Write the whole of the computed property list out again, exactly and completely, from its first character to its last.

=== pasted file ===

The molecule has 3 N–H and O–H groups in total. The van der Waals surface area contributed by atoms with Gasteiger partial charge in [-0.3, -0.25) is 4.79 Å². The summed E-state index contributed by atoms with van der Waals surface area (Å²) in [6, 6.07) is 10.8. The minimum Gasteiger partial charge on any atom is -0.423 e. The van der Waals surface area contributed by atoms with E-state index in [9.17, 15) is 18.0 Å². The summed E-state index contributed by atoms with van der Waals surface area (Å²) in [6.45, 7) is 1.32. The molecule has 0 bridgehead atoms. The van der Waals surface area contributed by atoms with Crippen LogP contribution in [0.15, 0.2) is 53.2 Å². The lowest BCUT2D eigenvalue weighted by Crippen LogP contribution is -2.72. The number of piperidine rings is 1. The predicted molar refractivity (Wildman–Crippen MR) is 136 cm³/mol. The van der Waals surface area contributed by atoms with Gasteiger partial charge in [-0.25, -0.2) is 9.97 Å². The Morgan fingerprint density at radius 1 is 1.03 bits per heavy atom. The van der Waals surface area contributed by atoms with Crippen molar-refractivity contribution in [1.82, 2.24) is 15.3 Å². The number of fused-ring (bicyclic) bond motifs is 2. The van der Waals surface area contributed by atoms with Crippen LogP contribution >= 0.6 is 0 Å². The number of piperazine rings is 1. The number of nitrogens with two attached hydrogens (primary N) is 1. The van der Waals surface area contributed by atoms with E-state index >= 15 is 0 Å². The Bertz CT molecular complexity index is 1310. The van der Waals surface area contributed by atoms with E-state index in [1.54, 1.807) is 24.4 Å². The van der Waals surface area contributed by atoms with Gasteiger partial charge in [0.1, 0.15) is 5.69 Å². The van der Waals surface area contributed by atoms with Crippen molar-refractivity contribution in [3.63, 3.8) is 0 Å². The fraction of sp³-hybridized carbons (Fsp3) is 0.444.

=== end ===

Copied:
The molecule has 3 N–H and O–H groups in total. The van der Waals surface area contributed by atoms with Gasteiger partial charge in [-0.3, -0.25) is 4.79 Å². The summed E-state index contributed by atoms with van der Waals surface area (Å²) in [6, 6.07) is 10.8. The minimum Gasteiger partial charge on any atom is -0.423 e. The van der Waals surface area contributed by atoms with E-state index in [9.17, 15) is 18.0 Å². The summed E-state index contributed by atoms with van der Waals surface area (Å²) in [6.45, 7) is 1.32. The molecule has 0 bridgehead atoms. The van der Waals surface area contributed by atoms with Crippen LogP contribution in [0.15, 0.2) is 53.2 Å². The lowest BCUT2D eigenvalue weighted by Crippen LogP contribution is -2.72. The number of piperidine rings is 1. The predicted molar refractivity (Wildman–Crippen MR) is 136 cm³/mol. The van der Waals surface area contributed by atoms with Gasteiger partial charge in [-0.25, -0.2) is 9.97 Å². The Morgan fingerprint density at radius 1 is 1.03 bits per heavy atom. The van der Waals surface area contributed by atoms with Crippen molar-refractivity contribution in [1.82, 2.24) is 15.3 Å². The number of fused-ring (bicyclic) bond motifs is 2. The van der Waals surface area contributed by atoms with Crippen LogP contribution >= 0.6 is 0 Å². The number of piperazine rings is 1. The number of nitrogens with two attached hydrogens (primary N) is 1. The van der Waals surface area contributed by atoms with E-state index >= 15 is 0 Å². The Bertz CT molecular complexity index is 1310. The van der Waals surface area contributed by atoms with E-state index in [1.54, 1.807) is 24.4 Å². The van der Waals surface area contributed by atoms with Gasteiger partial charge in [0.1, 0.15) is 5.69 Å². The van der Waals surface area contributed by atoms with Crippen molar-refractivity contribution in [3.63, 3.8) is 0 Å². The fraction of sp³-hybridized carbons (Fsp3) is 0.444.